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Renault Duster (Second report)

17th May 2013 12:21 am

A 3200km round trip to Kerala proved just how versatile and well-engineered the Duster is.

In my opinion, there’s no higher authority on a car’s ride and stability than my mother. She usually gets car-sick at the mention of the words ‘road’ and ‘trip’ and worse if they are mentioned in sequence. It is testament then to Renault’s chassis engineers’ expertise that not once on the 1,600km road trip from Mumbai to Kerala for Christmas did she even remotely feel green.
As for me, I wasn’t too sure about the Duster. To me, 108bhp sounded a tad inadequate to comfortably lug four adults and a boot full of luggage halfway across the country.
 
How wrong I was. The 1,000km that lie between Mumbai and Bangalore were comfortably dispatched because the engine has this really nice mid-range that you can surf on all day. That and the flexibility that six gears offer means it made light work of overtaking and, when the road permitted, cruising at triple-digit speeds. I did occasionally wish it had an extra 30bhp (that would have been perfect) but as is, the engine is totally up to the job.
 
 
That’s not all that makes the Duster a great travelling car. The boot swallowed no less than five suitcases, the USB port played no less than 1,750 songs, and the air-con didn’t allow us to sweat, not even in Karnataka’s intense mid-day heat. 
 
And of course the engine’s fantastic fuel economy was a huge plus. A full tank (brimmed) is around 62 litres, and the worst range I managed on a full tank was 750km and 11.9kpl. Not bad at all for a fully loaded SUV being given the stick most of the time. In fact, on the return journey to Mumbai, I was alone and 800km to a tank was easy. And it was pedal to the metal since I was alone with no passengers to alarm.
 
Accompanied by my old friends Mick, Robert and Bruce on the stereo, I made a long, solo journey with little of the fatigue that sets in on road trips in lesser cars.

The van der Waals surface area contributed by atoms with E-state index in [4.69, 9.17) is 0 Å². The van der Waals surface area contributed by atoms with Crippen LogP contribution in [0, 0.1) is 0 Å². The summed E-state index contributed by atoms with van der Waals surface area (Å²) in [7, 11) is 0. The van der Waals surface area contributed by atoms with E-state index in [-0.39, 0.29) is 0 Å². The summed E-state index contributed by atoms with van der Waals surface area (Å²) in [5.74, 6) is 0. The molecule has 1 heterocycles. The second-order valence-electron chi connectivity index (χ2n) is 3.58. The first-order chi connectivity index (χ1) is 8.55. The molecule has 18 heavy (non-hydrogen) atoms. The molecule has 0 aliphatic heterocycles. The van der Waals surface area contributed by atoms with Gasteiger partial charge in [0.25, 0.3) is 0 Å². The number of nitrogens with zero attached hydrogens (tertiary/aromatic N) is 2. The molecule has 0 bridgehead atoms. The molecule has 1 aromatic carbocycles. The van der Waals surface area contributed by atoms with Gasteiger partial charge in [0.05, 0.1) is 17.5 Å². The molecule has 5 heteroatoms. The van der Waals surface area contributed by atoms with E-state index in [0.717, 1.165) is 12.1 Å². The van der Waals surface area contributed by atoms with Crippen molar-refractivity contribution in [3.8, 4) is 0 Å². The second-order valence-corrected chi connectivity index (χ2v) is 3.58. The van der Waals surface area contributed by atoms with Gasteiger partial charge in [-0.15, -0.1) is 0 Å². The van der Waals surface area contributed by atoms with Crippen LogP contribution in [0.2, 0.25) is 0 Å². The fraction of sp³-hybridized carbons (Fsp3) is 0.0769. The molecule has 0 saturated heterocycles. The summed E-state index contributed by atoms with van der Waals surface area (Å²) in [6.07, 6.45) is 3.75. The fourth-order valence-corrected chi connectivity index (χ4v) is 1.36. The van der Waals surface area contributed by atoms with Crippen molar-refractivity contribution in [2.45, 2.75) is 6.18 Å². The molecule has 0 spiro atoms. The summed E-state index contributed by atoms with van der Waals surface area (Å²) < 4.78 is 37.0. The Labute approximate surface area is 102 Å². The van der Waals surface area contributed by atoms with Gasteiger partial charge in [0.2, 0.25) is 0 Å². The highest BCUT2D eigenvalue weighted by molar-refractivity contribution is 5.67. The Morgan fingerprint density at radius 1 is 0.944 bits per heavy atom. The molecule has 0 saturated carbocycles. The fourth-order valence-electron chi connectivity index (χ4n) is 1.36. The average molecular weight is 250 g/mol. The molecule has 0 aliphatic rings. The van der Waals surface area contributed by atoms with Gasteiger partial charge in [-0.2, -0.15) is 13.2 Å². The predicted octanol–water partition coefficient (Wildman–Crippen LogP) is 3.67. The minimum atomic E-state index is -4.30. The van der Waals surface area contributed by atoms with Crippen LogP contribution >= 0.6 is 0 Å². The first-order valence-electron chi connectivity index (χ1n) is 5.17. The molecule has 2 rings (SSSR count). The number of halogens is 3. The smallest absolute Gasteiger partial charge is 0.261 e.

I do have a few big, nasty complaints about the car though. First, why is the clutch so heavy? In Bangalore’s crawling traffic, my left leg was constantly hurting with the effort. Second, also with the clutch, is that it doesn’t engage progressively. So it’s hard to drive the car smoothly off the line, it’s easy to stall and starting off on a slope requires torturing the clutch as you slip it to get moving. 
 
Third, and most serious, is that the ABS needs a bit more calibration. It cuts in too early on lumpy surfaces and on more than a few occasions, I had my heart in my mouth. Because it cuts in early, you think the car’s not going to stop in time and this is something that needs looking into.
 
These bad bits aside, I’m totally bowled over by the Duster. Forget the few cheap plastics inside, and forget the ridiculous seat height adjustment. Because these things do little to take away from the fact that the Duster is versatile, it’s priced realistically, it’s capable and is a well-engineered, honest-to-goodness soft-roader. I, for one, am not surprised that it’s our 2013 Car of the Year.
 
Ouseph Chacko
 
Odometer 12,000km
Price Rs 14.61 lakh 
(on-road, Mumbai)
Test economy 14.4kpl (overall)
Maintenance costs None
Faults None
 

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